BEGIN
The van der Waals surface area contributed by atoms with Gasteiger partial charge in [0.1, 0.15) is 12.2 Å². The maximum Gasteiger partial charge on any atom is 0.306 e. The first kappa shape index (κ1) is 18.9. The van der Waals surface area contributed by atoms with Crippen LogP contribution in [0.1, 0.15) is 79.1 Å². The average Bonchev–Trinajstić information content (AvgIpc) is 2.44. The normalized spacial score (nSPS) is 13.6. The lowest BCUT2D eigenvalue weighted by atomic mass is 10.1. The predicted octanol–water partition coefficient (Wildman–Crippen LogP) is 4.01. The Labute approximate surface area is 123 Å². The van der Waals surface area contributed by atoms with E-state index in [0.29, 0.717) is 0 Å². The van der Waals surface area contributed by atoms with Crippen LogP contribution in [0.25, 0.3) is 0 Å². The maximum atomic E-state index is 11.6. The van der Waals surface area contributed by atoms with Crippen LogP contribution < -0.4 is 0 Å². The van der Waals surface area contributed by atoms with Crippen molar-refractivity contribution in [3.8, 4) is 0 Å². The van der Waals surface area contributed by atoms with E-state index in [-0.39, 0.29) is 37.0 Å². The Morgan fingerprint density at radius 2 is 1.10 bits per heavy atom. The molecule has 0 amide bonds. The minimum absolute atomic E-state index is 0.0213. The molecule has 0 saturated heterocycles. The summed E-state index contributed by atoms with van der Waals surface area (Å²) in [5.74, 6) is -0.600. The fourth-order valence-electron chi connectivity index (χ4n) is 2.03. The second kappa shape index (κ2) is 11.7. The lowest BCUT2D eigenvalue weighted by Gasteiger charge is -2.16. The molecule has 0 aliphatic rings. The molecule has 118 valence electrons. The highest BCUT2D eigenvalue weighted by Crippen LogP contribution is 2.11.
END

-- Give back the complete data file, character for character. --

The van der Waals surface area contributed by atoms with Gasteiger partial charge in [0.1, 0.15) is 12.2 Å². The maximum Gasteiger partial charge on any atom is 0.306 e. The first kappa shape index (κ1) is 18.9. The van der Waals surface area contributed by atoms with Crippen LogP contribution in [0.1, 0.15) is 79.1 Å². The average Bonchev–Trinajstić information content (AvgIpc) is 2.44. The normalized spacial score (nSPS) is 13.6. The lowest BCUT2D eigenvalue weighted by atomic mass is 10.1. The predicted octanol–water partition coefficient (Wildman–Crippen LogP) is 4.01. The Labute approximate surface area is 123 Å². The van der Waals surface area contributed by atoms with E-state index in [0.29, 0.717) is 0 Å². The van der Waals surface area contributed by atoms with Crippen LogP contribution in [0.25, 0.3) is 0 Å². The maximum atomic E-state index is 11.6. The van der Waals surface area contributed by atoms with Crippen LogP contribution < -0.4 is 0 Å². The van der Waals surface area contributed by atoms with Crippen molar-refractivity contribution in [3.8, 4) is 0 Å². The van der Waals surface area contributed by atoms with E-state index in [-0.39, 0.29) is 37.0 Å². The Morgan fingerprint density at radius 2 is 1.10 bits per heavy atom. The molecule has 0 amide bonds. The minimum absolute atomic E-state index is 0.0213. The molecule has 0 saturated heterocycles. The summed E-state index contributed by atoms with van der Waals surface area (Å²) in [5.74, 6) is -0.600. The fourth-order valence-electron chi connectivity index (χ4n) is 2.03. The second kappa shape index (κ2) is 11.7. The lowest BCUT2D eigenvalue weighted by Gasteiger charge is -2.16. The molecule has 0 aliphatic rings. The molecule has 118 valence electrons. The highest BCUT2D eigenvalue weighted by Crippen LogP contribution is 2.11.